Asset-Pricing and Risk-Management Implications of Climate Change

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Integrating climate risk in asset pricing and risk management models


If decisive action to curb climate change is taken, the financing of the abatement initiatives will require the coordinated deployment of private-sector initiatives, extensive government subsidies, targeted ‘sin’ taxes, and government funding of those strategic initiatives (such as nuclear fusion) that are too long-term and uncertain for the market mechanism to be effective. How these initiatives will be funded will have a major effect on classic macrofinancial drivers of asset returns, such as the level of national and corporate debt, the level of taxation, the degree of employment, the pricing power of labour, etc.


So, in addition to a specific ‘carbon risk factor’, how decisively climate change abatement initiatives are undertaken will affect asset pricing i) by adding new factor(s); ii) by altering the ‘betas’ of various assets to the traditional macrofinancial factors; iii) by changing the volatility of these factors; and iv) by changing the correlations between them.

Constructing robust and attractive climate change-aware investment portfolios will therefore require taking into account new factors, new interactions between factors, and the uncertainty (technological and political) surrounding the decisiveness of the commitment to abate climate change.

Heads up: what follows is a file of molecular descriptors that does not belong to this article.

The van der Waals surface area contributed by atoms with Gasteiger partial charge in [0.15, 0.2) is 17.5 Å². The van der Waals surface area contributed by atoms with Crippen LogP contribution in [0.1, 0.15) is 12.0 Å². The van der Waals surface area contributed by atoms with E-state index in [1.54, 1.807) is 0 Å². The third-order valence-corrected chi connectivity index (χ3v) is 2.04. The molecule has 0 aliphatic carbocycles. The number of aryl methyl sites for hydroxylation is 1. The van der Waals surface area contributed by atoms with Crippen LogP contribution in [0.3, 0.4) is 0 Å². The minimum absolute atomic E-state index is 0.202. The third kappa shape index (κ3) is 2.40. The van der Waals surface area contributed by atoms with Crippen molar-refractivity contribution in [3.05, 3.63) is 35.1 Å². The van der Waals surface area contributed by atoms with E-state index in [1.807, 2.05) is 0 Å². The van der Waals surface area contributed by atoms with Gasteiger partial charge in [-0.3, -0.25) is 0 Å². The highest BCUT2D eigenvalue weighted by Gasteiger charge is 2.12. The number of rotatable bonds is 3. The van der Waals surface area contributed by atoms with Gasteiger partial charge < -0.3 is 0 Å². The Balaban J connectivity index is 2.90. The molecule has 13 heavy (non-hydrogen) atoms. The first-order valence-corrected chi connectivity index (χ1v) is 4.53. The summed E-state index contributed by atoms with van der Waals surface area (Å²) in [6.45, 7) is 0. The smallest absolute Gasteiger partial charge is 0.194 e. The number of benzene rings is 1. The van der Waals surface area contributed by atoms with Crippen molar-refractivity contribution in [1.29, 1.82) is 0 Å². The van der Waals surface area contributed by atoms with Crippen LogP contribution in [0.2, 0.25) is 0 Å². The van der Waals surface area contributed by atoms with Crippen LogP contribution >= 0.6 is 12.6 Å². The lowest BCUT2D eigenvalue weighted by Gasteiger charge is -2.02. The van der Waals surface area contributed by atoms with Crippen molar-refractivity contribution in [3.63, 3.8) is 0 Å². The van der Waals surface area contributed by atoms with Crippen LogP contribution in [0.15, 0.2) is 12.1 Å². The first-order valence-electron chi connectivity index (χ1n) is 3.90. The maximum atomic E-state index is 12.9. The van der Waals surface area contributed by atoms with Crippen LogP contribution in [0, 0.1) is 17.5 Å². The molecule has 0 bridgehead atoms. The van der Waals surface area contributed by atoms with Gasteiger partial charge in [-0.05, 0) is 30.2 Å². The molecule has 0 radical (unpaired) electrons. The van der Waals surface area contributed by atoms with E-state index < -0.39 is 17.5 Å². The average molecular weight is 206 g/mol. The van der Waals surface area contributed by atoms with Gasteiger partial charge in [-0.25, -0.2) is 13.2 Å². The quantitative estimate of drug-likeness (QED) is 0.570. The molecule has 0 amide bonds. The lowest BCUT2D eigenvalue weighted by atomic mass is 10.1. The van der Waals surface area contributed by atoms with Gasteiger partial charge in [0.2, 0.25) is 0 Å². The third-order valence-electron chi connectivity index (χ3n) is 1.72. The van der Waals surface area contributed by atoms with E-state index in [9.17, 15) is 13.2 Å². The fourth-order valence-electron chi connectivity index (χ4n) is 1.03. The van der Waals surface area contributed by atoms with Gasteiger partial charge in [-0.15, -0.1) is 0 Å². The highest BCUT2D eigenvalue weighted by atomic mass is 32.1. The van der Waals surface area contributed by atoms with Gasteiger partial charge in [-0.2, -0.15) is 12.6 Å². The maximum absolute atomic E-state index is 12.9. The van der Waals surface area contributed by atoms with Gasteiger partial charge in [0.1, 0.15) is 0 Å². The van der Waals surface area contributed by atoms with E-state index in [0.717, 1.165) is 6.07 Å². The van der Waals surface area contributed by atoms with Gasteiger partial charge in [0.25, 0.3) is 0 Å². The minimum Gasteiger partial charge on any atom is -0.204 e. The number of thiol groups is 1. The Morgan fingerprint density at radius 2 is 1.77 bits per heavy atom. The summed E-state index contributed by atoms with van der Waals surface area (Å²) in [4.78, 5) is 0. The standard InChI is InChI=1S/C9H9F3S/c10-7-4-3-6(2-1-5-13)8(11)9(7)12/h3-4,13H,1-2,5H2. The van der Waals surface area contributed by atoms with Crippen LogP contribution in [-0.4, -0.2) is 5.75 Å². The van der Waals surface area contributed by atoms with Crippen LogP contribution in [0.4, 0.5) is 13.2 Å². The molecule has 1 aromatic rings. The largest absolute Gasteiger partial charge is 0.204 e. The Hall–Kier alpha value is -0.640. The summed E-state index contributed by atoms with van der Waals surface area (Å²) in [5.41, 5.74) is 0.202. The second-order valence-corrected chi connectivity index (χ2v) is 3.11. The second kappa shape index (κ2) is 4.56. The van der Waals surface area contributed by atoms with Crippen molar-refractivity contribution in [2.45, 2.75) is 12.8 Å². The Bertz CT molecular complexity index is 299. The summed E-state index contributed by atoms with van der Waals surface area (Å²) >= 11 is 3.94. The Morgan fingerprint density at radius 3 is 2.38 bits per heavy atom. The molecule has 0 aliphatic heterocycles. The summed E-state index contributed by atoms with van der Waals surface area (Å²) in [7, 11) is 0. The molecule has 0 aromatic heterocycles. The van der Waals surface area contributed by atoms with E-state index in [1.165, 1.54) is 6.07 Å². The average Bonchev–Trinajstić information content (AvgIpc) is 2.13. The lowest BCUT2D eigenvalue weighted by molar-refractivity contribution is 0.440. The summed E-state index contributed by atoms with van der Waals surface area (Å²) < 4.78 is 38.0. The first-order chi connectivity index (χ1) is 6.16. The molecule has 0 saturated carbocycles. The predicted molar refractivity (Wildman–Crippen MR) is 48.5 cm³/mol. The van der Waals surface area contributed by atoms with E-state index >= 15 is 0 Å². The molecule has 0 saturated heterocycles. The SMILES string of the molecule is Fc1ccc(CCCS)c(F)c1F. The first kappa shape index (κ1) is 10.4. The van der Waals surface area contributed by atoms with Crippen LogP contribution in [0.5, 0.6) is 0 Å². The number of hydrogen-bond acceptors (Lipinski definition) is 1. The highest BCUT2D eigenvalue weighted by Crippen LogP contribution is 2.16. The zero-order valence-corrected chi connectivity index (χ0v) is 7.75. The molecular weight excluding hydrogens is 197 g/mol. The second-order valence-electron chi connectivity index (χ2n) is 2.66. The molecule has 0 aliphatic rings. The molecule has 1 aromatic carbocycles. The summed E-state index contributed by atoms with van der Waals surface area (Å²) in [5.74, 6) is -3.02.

EDHEC-Risk Institute (ERI) is uniquely positioned to take the lead in this research programme, because its areas of existing expertise are uniquely relevant to the task at hand.


Macro foundations of climate risk impact on asset prices


Linking climate outcomes to the macrofinancial drivers of asset returns as outlined above requires the application and extension of state-of-the-art Integrated Assessment Models (IAMs) such as DICE. These approaches are used as an attempt to establish a synthesis between climate change science and a macro description of the economy. ERI is actively and innovatively engaged in this research strand, and is devoting research efforts towards connecting the two existing strands (climate science and macroeconomics) with their asset pricing implications.

The presence within ERI of faculty members with past academic experience in the hard sciences is a unique asset in the adaptation of the existing IAMs to the task at hand. It also has an established track record in the construction of robust portfolios and efficient indices. 


In addition, there is great uncertainty over which abatement path will be followed, and so a satisfactory analysis must be rooted in a probabilistic approach. Thanks to its research on decision-making tools such as Bayesian nets, ERI has the ability to produce mathematically rigorous and intuitively appealing analyses of the different possible abatement outcomes. This can be used not only for portfolio construction, but also for rigorous scenario analysis and stress testing.